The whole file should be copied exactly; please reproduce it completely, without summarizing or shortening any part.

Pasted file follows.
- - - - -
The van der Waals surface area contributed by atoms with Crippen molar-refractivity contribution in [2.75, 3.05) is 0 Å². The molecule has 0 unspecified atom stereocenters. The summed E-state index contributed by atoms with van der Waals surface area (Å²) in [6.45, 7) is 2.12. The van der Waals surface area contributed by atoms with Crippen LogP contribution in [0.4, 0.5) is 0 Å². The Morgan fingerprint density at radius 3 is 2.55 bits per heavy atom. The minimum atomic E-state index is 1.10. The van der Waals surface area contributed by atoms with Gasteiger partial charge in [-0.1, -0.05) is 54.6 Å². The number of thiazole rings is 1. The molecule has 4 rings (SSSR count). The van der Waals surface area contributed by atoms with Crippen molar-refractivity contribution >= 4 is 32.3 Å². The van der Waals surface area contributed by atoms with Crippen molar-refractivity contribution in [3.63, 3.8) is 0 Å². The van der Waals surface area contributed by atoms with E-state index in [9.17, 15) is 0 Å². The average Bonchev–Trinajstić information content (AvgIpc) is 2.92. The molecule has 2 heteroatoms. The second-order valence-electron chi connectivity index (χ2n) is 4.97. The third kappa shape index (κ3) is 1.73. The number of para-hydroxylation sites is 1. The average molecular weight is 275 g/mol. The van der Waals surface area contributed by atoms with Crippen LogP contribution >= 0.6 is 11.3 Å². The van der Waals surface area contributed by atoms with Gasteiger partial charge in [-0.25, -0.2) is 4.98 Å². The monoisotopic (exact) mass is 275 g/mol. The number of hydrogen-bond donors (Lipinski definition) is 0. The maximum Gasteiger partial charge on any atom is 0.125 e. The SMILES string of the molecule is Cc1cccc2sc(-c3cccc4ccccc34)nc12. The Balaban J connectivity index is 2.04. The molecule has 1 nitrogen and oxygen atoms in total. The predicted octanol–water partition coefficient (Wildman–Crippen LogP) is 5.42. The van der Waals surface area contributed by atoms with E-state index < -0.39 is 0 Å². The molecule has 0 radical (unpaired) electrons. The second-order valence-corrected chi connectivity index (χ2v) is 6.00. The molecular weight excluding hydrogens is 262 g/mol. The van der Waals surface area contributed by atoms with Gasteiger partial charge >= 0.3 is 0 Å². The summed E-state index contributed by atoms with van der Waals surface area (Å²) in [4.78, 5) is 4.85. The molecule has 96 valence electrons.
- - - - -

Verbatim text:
The van der Waals surface area contributed by atoms with Crippen molar-refractivity contribution in [2.75, 3.05) is 0 Å². The molecule has 0 unspecified atom stereocenters. The summed E-state index contributed by atoms with van der Waals surface area (Å²) in [6.45, 7) is 2.12. The van der Waals surface area contributed by atoms with Crippen LogP contribution in [0.4, 0.5) is 0 Å². The Morgan fingerprint density at radius 3 is 2.55 bits per heavy atom. The minimum atomic E-state index is 1.10. The van der Waals surface area contributed by atoms with Gasteiger partial charge in [-0.1, -0.05) is 54.6 Å². The number of thiazole rings is 1. The molecule has 4 rings (SSSR count). The van der Waals surface area contributed by atoms with Crippen molar-refractivity contribution >= 4 is 32.3 Å². The van der Waals surface area contributed by atoms with Crippen molar-refractivity contribution in [3.63, 3.8) is 0 Å². The van der Waals surface area contributed by atoms with E-state index in [9.17, 15) is 0 Å². The average Bonchev–Trinajstić information content (AvgIpc) is 2.92. The molecule has 2 heteroatoms. The second-order valence-electron chi connectivity index (χ2n) is 4.97. The third kappa shape index (κ3) is 1.73. The number of para-hydroxylation sites is 1. The average molecular weight is 275 g/mol. The van der Waals surface area contributed by atoms with Crippen LogP contribution >= 0.6 is 11.3 Å². The van der Waals surface area contributed by atoms with Gasteiger partial charge in [-0.25, -0.2) is 4.98 Å². The monoisotopic (exact) mass is 275 g/mol. The number of hydrogen-bond donors (Lipinski definition) is 0. The maximum Gasteiger partial charge on any atom is 0.125 e. The SMILES string of the molecule is Cc1cccc2sc(-c3cccc4ccccc34)nc12. The Balaban J connectivity index is 2.04. The molecule has 1 nitrogen and oxygen atoms in total. The predicted octanol–water partition coefficient (Wildman–Crippen LogP) is 5.42. The van der Waals surface area contributed by atoms with E-state index < -0.39 is 0 Å². The molecule has 0 radical (unpaired) electrons. The second-order valence-corrected chi connectivity index (χ2v) is 6.00. The molecular weight excluding hydrogens is 262 g/mol. The van der Waals surface area contributed by atoms with Gasteiger partial charge >= 0.3 is 0 Å². The summed E-state index contributed by atoms with van der Waals surface area (Å²) in [4.78, 5) is 4.85. The molecule has 96 valence electrons.